I know, it pays the bills to build yet-another-input-form in with c#, with yet another object persisted to oracle. But at some point the self-enlightened developer will want to automate and abstract all that away, or even better, search for and adopt a framework that does it automagically.

Boring work

I think you just have boring work at yet another boring shop. I suggest that you need to talk to him about what he feels can be done to improve team productivity with better tools, better systems, better processes. Then let him loose implementing.

Research and development

You may feel that you can't afford to go off on tangents. Let me tell you something. You know why GM is in such a fix? because they did not innovate and keep up with the rest of the automakers. There is only one fate that awaits companies that don't innovate: bankruptcy. There are no other alternatives.

If your company has an innovator on board; a person of great capacities who seek to better their craft and lift the capabilities of computing, you should absolutely take advantage of that individual's skills and drive.

Termination and recommendation

You should not terminate the guy. The failure is within your company. There is a lack of communication, and there is a lack of leadership. I know my words may sting, but somebody needs to tell you. If you are unable to properly motivate a skilled person, then that is a management problem, pure and simple.

If his skills are no longer needed, then you lay him off with severance and a glowing recommendation letter.

If his skills are needed but he's not motivated, that's a management challenge. You need to find a way to motivate him.

That you have come here seeking advice is a good step. You need to improve as a manager.

Finally: let the pressure off the guy. Nobody performs at their best under pressure.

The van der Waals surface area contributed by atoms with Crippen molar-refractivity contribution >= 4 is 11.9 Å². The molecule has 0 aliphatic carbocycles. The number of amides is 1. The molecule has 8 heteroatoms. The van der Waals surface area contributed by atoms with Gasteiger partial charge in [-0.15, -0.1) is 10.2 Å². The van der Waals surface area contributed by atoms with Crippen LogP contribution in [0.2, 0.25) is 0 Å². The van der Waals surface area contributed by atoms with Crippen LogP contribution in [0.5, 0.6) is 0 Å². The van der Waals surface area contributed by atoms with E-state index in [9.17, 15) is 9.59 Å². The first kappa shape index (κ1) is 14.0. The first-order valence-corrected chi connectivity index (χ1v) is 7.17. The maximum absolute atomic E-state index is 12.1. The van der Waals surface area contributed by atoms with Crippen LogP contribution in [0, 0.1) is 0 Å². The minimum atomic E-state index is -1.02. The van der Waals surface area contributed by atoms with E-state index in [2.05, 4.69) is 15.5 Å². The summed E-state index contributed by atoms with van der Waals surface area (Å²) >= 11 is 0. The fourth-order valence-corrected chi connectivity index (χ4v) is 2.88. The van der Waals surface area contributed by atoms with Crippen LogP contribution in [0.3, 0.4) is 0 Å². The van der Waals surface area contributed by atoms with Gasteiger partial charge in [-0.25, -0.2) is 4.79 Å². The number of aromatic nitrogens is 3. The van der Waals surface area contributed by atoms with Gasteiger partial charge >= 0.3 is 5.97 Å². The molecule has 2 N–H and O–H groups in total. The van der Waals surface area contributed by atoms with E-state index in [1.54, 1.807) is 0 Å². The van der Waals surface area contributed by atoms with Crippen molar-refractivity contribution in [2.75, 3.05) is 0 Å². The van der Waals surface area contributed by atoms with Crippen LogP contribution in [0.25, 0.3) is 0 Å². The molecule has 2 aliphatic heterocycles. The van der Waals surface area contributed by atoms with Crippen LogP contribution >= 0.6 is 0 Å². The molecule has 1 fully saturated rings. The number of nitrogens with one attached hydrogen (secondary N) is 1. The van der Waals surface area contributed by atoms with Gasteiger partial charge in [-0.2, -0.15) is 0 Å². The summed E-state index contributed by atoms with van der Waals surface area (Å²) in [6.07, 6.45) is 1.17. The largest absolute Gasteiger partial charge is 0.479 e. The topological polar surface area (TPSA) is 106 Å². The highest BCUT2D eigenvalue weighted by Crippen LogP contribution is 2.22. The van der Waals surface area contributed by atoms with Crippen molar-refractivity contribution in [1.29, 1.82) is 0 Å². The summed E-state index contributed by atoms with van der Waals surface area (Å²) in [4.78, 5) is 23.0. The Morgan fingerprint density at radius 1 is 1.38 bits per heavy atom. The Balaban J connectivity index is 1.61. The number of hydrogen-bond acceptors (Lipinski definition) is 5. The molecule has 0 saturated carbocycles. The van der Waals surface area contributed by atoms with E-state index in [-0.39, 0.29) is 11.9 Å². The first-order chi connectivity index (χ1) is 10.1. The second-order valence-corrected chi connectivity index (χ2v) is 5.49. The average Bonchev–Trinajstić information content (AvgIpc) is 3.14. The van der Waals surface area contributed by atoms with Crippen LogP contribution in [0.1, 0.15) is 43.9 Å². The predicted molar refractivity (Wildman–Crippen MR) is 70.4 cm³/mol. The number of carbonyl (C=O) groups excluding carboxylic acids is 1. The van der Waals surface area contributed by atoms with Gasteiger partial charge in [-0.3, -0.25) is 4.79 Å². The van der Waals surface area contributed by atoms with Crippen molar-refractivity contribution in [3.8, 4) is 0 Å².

Christopher Mahan
I have to disagree failure is not always within the company.Managers can only go so far in motivating people. If he has serious personal problems, they may not be able to help this guy. A drug addict or alcoholic may be beyond help. In this case letting him go may be the best choice.
I've had a case of a good programmer just loosing focus because the project did not motivate him anymore. Luckily we managed to move him internally to another project. That is something that just happens with generation Y :)
David Rodríguez - dribeas
I'm totally this employee, funny thing is you pretty much nailed all my issues at once in your list. I'm bored, my skills are under utilized, my company needs some serious "refactoring" and I have some really stressful real life obligations, throw on top of that my previously running 60 hours a week.
@firoso: Hang in there. it will get better.
Christopher Mahan

Talk to him tell him you think that he is a good developer but you've noticed his productivity drop of late. Ask him if there is anything that the company can do to help resolve his issues.

I remember a few months ago my productivity dropped because I was stressed to high hell because I was trying to sell my house and buy a new one, and everything under the sun seemed to be going wrong.

It really helped me to know that my manager cared, and even offered me time off to sort out the issues.

Omar Kooheji

the guy can be demotivated becouse of the low skill requirement of the tasks he need to complete, you need to check that, believe me this happens all the time, after development process, maintaning stuff demotivates people. is the guy still sees future on your company, his expectations because of former successful work satisfied ?

It is hard to tell without details, but by asking this kind of question which needs an equation with many variables that can not be expressed here, you give me an impression of rationalizing a judgement.